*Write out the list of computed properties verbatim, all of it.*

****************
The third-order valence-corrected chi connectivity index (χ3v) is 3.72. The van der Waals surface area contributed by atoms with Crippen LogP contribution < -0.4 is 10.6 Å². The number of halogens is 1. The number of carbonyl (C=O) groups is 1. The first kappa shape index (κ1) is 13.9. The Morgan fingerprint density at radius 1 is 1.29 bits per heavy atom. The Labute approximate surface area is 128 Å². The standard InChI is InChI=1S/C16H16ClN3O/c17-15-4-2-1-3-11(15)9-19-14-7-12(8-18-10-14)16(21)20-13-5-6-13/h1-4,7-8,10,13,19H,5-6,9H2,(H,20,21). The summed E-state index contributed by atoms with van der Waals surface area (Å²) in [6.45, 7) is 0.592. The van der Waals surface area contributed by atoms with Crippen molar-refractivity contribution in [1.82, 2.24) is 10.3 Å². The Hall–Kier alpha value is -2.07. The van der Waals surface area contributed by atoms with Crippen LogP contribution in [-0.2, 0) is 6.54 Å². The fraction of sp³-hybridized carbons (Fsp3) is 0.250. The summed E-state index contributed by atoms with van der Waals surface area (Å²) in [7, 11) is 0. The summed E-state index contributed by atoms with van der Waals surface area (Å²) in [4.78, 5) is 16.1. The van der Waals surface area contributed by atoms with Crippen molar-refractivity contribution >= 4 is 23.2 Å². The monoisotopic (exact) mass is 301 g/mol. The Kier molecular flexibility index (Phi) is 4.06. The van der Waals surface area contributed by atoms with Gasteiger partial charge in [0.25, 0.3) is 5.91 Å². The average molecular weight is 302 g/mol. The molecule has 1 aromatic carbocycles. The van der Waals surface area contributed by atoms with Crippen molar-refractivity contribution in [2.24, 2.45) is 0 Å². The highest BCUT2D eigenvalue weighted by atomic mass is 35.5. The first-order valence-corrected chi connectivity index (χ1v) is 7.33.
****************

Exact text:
The third-order valence-corrected chi connectivity index (χ3v) is 3.72. The van der Waals surface area contributed by atoms with Crippen LogP contribution < -0.4 is 10.6 Å². The number of halogens is 1. The number of carbonyl (C=O) groups is 1. The first kappa shape index (κ1) is 13.9. The Morgan fingerprint density at radius 1 is 1.29 bits per heavy atom. The Labute approximate surface area is 128 Å². The standard InChI is InChI=1S/C16H16ClN3O/c17-15-4-2-1-3-11(15)9-19-14-7-12(8-18-10-14)16(21)20-13-5-6-13/h1-4,7-8,10,13,19H,5-6,9H2,(H,20,21). The summed E-state index contributed by atoms with van der Waals surface area (Å²) in [6.45, 7) is 0.592. The van der Waals surface area contributed by atoms with Crippen molar-refractivity contribution in [1.82, 2.24) is 10.3 Å². The Hall–Kier alpha value is -2.07. The van der Waals surface area contributed by atoms with Crippen LogP contribution in [-0.2, 0) is 6.54 Å². The fraction of sp³-hybridized carbons (Fsp3) is 0.250. The summed E-state index contributed by atoms with van der Waals surface area (Å²) in [7, 11) is 0. The summed E-state index contributed by atoms with van der Waals surface area (Å²) in [4.78, 5) is 16.1. The van der Waals surface area contributed by atoms with Crippen molar-refractivity contribution >= 4 is 23.2 Å². The monoisotopic (exact) mass is 301 g/mol. The Kier molecular flexibility index (Phi) is 4.06. The van der Waals surface area contributed by atoms with Gasteiger partial charge in [0.25, 0.3) is 5.91 Å². The average molecular weight is 302 g/mol. The molecule has 1 aromatic carbocycles. The van der Waals surface area contributed by atoms with Crippen molar-refractivity contribution in [2.24, 2.45) is 0 Å². The highest BCUT2D eigenvalue weighted by atomic mass is 35.5. The first-order valence-corrected chi connectivity index (χ1v) is 7.33.